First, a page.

Reduce whiplash, adjust headrests
BERLIN — The incidence of reported cases of whiplash has risen dramatically in many Western countries over the past three decades but a new generation of head restraints are helping to reduce the number of such injuries to motorists involved in car accidents.
The Kamei company produced the first safety headrests for cars in 1952, although the first version was considered as much as a cushion for the driver and passenger’s head as a safety feature.
It took many years before head restraints became standard in cars as a means of protecting the occupants of a vehicle from suffering head or neck injuries in the event of a rear-end or side-impact collision.
Although a patent for an automobile “headrest” was granted to Californian Benjamin Katz as far back as 1921, head restraints were only first mandated by the US National Highway Traffic Safety Administration (NHTSA) in all new cars sold in 1969.
According to Wolfram Hell, an accident researcher at the Ludwig Maximilian University in Munich, between 60 and 80 percent of all people who suffer injuries in a car accident, complain of whiplash.
“It is a mass phenomenon,” he says.
Stiffness of the neck, severe pain on movement or restricted movement after several days are typical symptoms, but there can also be long-term consequences including headaches, dizziness, and tingling in the arms.
Adjust it properly
Part of the problem is due to the negligence on the part of drivers and passengers alike, who fail to adjust seats and head restraints before commencing a journey.
“The number of injuries could be reduced significantly if the head and back were correctly supported,” explains Hell.
For example, even the best head restraints are of little use if the driver is slouched in his seat because he wants to lean on the centre armrest.
As a rule, the seat back should be as upright as possible and in contact with the driver’s back.
The pedals should be easily reachable to prevent a misalignment of the body, while the head restraint should be no more than two to three centimetres from the head.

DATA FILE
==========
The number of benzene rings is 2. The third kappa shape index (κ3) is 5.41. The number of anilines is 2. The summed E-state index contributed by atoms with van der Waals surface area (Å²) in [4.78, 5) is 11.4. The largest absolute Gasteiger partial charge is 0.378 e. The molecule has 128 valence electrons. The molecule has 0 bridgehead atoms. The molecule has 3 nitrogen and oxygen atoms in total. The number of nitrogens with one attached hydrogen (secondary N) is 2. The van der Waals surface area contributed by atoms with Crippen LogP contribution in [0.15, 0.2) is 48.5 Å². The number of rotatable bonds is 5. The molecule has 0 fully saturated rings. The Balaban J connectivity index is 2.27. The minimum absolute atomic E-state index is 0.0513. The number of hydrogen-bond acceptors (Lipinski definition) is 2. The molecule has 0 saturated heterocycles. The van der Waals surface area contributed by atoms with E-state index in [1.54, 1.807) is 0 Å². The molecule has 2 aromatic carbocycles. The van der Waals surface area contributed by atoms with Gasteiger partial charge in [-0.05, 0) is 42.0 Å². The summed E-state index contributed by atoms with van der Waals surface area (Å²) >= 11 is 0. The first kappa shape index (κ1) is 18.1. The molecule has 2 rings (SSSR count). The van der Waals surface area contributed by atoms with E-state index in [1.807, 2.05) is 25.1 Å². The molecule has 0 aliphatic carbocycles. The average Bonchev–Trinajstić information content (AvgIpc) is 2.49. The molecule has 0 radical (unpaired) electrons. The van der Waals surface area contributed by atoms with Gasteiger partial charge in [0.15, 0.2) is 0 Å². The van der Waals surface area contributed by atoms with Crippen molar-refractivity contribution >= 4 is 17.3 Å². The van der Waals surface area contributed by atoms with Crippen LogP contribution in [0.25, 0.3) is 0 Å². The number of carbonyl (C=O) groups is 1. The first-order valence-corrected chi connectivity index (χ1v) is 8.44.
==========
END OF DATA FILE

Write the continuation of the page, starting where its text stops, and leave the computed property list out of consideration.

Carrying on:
Designers for the major vehicle makers have for the past two decades been looking at ways of reducing the number of whiplash injuries caused through motor accidents, resulting in a number of different versions.
As well as the traditional “passive” restraint, there is now the “active” version which automatically moves forward to support the head during accidents, thereby reducing the whiplash effect.
There are also what are called “pro-active” restraints, which contain sensors that identify a rear-end collision above a certain severity.
For example, the headrests used by Mercedes release a pre-tensioned spring, which helps to slide each head restraint forwards and upwards in order to support the heads of the front passengers.
After release, the headrests can be reset to the initial position.
Hell believes supports and seats should be developed together, which would reduce the need for active headrests but most consumers still find it extremely difficult to figure out the safety features involved.
“It is not possible to judge a seat’s quality simply by looking at it,” he says.
Instead, Hell recommends potential car buyers first look at the result of crash test results from organizations such as Euro NCAP.
The best way to make these adjustments is to have another person adjust the head restraint for you the first time while you sit properly in the seat